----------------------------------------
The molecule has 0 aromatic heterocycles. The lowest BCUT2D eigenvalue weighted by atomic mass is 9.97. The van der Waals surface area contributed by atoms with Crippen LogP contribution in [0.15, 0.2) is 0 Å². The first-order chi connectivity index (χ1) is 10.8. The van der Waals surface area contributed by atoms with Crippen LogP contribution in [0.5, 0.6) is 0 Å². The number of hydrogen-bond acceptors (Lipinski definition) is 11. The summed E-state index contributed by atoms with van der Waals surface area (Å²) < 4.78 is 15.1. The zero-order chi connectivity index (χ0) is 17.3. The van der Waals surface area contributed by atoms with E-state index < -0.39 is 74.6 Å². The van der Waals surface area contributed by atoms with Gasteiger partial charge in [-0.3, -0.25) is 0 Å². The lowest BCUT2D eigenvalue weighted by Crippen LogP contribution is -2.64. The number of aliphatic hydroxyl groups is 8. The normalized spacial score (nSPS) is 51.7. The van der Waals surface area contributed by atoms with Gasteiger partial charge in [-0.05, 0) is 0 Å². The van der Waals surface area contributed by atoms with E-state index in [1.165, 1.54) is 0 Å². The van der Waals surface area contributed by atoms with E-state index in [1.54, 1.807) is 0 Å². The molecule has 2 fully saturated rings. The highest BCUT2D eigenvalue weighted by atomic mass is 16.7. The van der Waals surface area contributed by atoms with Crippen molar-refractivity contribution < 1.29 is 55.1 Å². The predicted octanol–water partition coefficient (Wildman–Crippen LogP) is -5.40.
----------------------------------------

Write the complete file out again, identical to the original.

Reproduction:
The molecule has 0 aromatic heterocycles. The lowest BCUT2D eigenvalue weighted by atomic mass is 9.97. The van der Waals surface area contributed by atoms with Crippen LogP contribution in [0.15, 0.2) is 0 Å². The first-order chi connectivity index (χ1) is 10.8. The van der Waals surface area contributed by atoms with Crippen LogP contribution in [0.5, 0.6) is 0 Å². The number of hydrogen-bond acceptors (Lipinski definition) is 11. The summed E-state index contributed by atoms with van der Waals surface area (Å²) < 4.78 is 15.1. The zero-order chi connectivity index (χ0) is 17.3. The van der Waals surface area contributed by atoms with E-state index < -0.39 is 74.6 Å². The van der Waals surface area contributed by atoms with Gasteiger partial charge in [-0.3, -0.25) is 0 Å². The lowest BCUT2D eigenvalue weighted by Crippen LogP contribution is -2.64. The number of aliphatic hydroxyl groups is 8. The normalized spacial score (nSPS) is 51.7. The van der Waals surface area contributed by atoms with Gasteiger partial charge in [-0.05, 0) is 0 Å². The van der Waals surface area contributed by atoms with E-state index in [1.165, 1.54) is 0 Å². The van der Waals surface area contributed by atoms with E-state index in [1.54, 1.807) is 0 Å². The molecule has 2 fully saturated rings. The highest BCUT2D eigenvalue weighted by atomic mass is 16.7. The van der Waals surface area contributed by atoms with Crippen molar-refractivity contribution < 1.29 is 55.1 Å². The predicted octanol–water partition coefficient (Wildman–Crippen LogP) is -5.40.